Back to our topic, many travellers planned their cherry viewing trips over a year ago in hopes of witnessing the full bloom of what they call the “warrior’s flowers”, and seizing the opportunity to gain a deeper understanding of the true meaning of life.

Chinese author Jin Yong once said that the gist of life is to make a “hoo-ha” before bowing out quietly. Travellers are eager to have a great time at the right moment just to leave behind happy memories that will hopefully last a lifetime.

With 22 travel buddies following me, we landed at Kansai Airport on March 24, and then proceeded to board the coach across the Seto bridge into Tokushima, Kyushu, followed by a cruise to Shodo Island, Okayama, Arima, Nara, Mie and Kyoto. We felt a little nervous seeing only sporadic cherry blossoms along our way. But since we were already in Japan, there was not much we could do about the late cherry blossoms, so we decided to take things easy and enjoyed the wonderful weather.

Also, whenever we did spot the sakura, we took the time to learn more about the many varieties of cherry trees and flower buds. Our moods experienced a dramatic shift each time, as if we were instantly transported back to our younger self, going to picnics and learning new things.

To be honest, I had never expected that sakura hunting could be this much fun!

Another one of the columnist’s travel buddies, wearing a Japanese yukata in Kyoto, posing for pictures among light pink cherry blossoms.Another one of the columnist’s travel buddies, wearing a Japanese yukata in Kyoto, posing for pictures among light pink cherry blossoms.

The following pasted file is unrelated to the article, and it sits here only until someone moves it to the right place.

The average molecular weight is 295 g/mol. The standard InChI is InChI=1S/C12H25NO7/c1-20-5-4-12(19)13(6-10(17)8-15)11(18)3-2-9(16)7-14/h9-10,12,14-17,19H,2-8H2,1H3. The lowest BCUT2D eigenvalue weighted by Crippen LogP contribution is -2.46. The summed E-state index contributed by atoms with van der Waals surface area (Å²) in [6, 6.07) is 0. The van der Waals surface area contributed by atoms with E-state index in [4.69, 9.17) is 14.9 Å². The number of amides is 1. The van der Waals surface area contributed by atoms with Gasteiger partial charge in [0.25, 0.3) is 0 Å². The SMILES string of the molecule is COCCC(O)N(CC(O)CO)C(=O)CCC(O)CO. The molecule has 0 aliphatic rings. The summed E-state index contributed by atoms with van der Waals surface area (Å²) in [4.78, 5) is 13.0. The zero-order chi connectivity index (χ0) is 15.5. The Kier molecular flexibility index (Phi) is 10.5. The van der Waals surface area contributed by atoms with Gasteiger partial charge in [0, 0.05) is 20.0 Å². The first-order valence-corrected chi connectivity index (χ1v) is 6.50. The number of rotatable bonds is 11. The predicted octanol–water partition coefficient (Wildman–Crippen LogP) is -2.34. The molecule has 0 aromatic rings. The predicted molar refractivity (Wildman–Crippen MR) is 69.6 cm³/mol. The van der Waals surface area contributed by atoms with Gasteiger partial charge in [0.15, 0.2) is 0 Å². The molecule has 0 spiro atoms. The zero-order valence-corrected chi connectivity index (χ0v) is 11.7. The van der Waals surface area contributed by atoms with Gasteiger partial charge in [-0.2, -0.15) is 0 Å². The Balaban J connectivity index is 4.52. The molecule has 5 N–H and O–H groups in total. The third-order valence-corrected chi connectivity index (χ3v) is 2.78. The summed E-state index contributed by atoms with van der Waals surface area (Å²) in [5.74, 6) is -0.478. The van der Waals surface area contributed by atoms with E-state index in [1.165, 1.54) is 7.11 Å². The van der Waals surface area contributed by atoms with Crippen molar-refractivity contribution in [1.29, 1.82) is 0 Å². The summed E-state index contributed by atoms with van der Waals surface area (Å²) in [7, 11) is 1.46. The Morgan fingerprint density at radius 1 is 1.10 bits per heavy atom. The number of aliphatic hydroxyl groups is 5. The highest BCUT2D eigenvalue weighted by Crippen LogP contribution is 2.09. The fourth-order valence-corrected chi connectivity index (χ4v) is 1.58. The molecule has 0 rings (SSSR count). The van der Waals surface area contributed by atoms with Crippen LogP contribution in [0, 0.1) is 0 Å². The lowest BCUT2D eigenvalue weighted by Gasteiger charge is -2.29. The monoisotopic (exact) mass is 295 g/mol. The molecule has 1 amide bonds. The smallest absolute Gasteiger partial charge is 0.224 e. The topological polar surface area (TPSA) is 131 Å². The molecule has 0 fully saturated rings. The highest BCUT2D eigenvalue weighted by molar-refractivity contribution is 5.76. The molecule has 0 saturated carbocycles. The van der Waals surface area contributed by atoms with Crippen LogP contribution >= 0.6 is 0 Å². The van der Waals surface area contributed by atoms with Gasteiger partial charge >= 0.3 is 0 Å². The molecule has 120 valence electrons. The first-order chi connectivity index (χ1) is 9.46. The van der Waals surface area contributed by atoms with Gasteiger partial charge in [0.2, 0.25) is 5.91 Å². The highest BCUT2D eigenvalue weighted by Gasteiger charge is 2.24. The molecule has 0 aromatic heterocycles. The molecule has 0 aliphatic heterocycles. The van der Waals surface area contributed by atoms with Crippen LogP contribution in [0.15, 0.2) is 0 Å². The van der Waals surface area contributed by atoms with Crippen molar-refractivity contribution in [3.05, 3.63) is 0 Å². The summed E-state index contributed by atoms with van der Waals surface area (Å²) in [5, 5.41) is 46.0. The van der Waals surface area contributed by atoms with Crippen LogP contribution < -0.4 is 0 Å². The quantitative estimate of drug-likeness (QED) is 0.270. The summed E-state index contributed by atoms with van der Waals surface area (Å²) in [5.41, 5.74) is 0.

As if taking over my job, my travel buddies tried to comfort me, saying: “There’re not too many flowers to see at this moment, but don’t worry, in Japan there are plenty of forests, farmlands, rivers and clean air, and experiences that money cannot buy. Take an onsen bath to relieve fatigue, and savour a sumptuous dinner when night falls. This is what life is supposed to be!”

Indeed, Japan’s tourism resources have always been an exquisite blend of humanistic culture and a wonderful natural environment, and you can always enjoy them in any way you wish.

Moreover, from spring through summer, a great variety of local culinary delights will pop up at supermarkets and shops everywhere, so it is definitely a good time to be in Japan. These tasty treats include mochi with azuki bean filling from various rural communities that has since become one of my most favourite snacks, especially when paired with a cup of hot matcha.

Unpredictable things may happen throughout any journey, and it is up to the individual to control the outcome – if you want to turn it into a pleasant experience then you need to be more positive about things.

By the way, while we cannot force every traveller to abide by local customs or travel “dos and don’ts”, there might be some nice surprises waiting for us if we are willing to adopt a more open attitude and accept these “rules”.

With the cherry blossoms now at the very end of their blooming period, another year has come and gone. It is my wish that by now you have discovered in your journey the lubricant that cheers up your life!

The views expressed here are entirely the writer’s own.

Leesan, the globe-trotting traveller who has visited 139 countries and seven continents, enjoys sharing his travel stories and insights. He has also authored five books.